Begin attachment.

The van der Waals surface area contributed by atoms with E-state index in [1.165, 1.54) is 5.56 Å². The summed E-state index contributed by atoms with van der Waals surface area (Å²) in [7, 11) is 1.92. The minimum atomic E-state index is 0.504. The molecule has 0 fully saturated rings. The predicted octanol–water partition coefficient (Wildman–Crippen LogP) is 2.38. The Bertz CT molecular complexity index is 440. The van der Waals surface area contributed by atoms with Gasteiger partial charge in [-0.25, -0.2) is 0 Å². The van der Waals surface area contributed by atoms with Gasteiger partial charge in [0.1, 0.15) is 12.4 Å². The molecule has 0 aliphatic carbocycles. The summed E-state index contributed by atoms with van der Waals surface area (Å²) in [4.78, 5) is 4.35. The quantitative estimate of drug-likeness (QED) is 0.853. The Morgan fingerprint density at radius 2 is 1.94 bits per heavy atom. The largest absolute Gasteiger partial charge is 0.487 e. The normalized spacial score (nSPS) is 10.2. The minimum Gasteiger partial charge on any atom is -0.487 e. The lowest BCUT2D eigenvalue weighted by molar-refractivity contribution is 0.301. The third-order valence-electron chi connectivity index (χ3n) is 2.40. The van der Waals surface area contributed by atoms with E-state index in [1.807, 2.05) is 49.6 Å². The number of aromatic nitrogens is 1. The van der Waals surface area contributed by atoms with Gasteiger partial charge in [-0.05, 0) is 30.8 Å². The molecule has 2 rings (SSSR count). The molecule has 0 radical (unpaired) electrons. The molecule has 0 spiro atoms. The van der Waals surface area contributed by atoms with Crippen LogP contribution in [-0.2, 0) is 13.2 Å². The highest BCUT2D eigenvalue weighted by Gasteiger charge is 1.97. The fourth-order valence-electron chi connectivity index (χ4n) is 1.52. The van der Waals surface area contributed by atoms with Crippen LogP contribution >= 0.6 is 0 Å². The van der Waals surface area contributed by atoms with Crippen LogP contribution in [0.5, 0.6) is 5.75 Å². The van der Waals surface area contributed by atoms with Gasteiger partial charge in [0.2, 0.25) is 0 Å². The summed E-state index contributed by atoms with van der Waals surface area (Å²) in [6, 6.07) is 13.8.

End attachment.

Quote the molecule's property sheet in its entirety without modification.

The van der Waals surface area contributed by atoms with E-state index in [1.165, 1.54) is 5.56 Å². The summed E-state index contributed by atoms with van der Waals surface area (Å²) in [7, 11) is 1.92. The minimum atomic E-state index is 0.504. The molecule has 0 fully saturated rings. The predicted octanol–water partition coefficient (Wildman–Crippen LogP) is 2.38. The Bertz CT molecular complexity index is 440. The van der Waals surface area contributed by atoms with Gasteiger partial charge in [-0.25, -0.2) is 0 Å². The van der Waals surface area contributed by atoms with Gasteiger partial charge in [0.1, 0.15) is 12.4 Å². The molecule has 0 aliphatic carbocycles. The summed E-state index contributed by atoms with van der Waals surface area (Å²) in [4.78, 5) is 4.35. The quantitative estimate of drug-likeness (QED) is 0.853. The Morgan fingerprint density at radius 2 is 1.94 bits per heavy atom. The largest absolute Gasteiger partial charge is 0.487 e. The normalized spacial score (nSPS) is 10.2. The minimum Gasteiger partial charge on any atom is -0.487 e. The lowest BCUT2D eigenvalue weighted by molar-refractivity contribution is 0.301. The third-order valence-electron chi connectivity index (χ3n) is 2.40. The van der Waals surface area contributed by atoms with E-state index in [1.807, 2.05) is 49.6 Å². The number of aromatic nitrogens is 1. The van der Waals surface area contributed by atoms with Gasteiger partial charge in [-0.05, 0) is 30.8 Å². The molecule has 2 rings (SSSR count). The molecule has 0 radical (unpaired) electrons. The molecule has 0 spiro atoms. The van der Waals surface area contributed by atoms with Crippen LogP contribution in [-0.2, 0) is 13.2 Å². The highest BCUT2D eigenvalue weighted by Gasteiger charge is 1.97. The fourth-order valence-electron chi connectivity index (χ4n) is 1.52. The van der Waals surface area contributed by atoms with Crippen LogP contribution >= 0.6 is 0 Å². The van der Waals surface area contributed by atoms with Crippen LogP contribution in [0.5, 0.6) is 5.75 Å². The van der Waals surface area contributed by atoms with Gasteiger partial charge in [0.2, 0.25) is 0 Å². The summed E-state index contributed by atoms with van der Waals surface area (Å²) in [6, 6.07) is 13.8.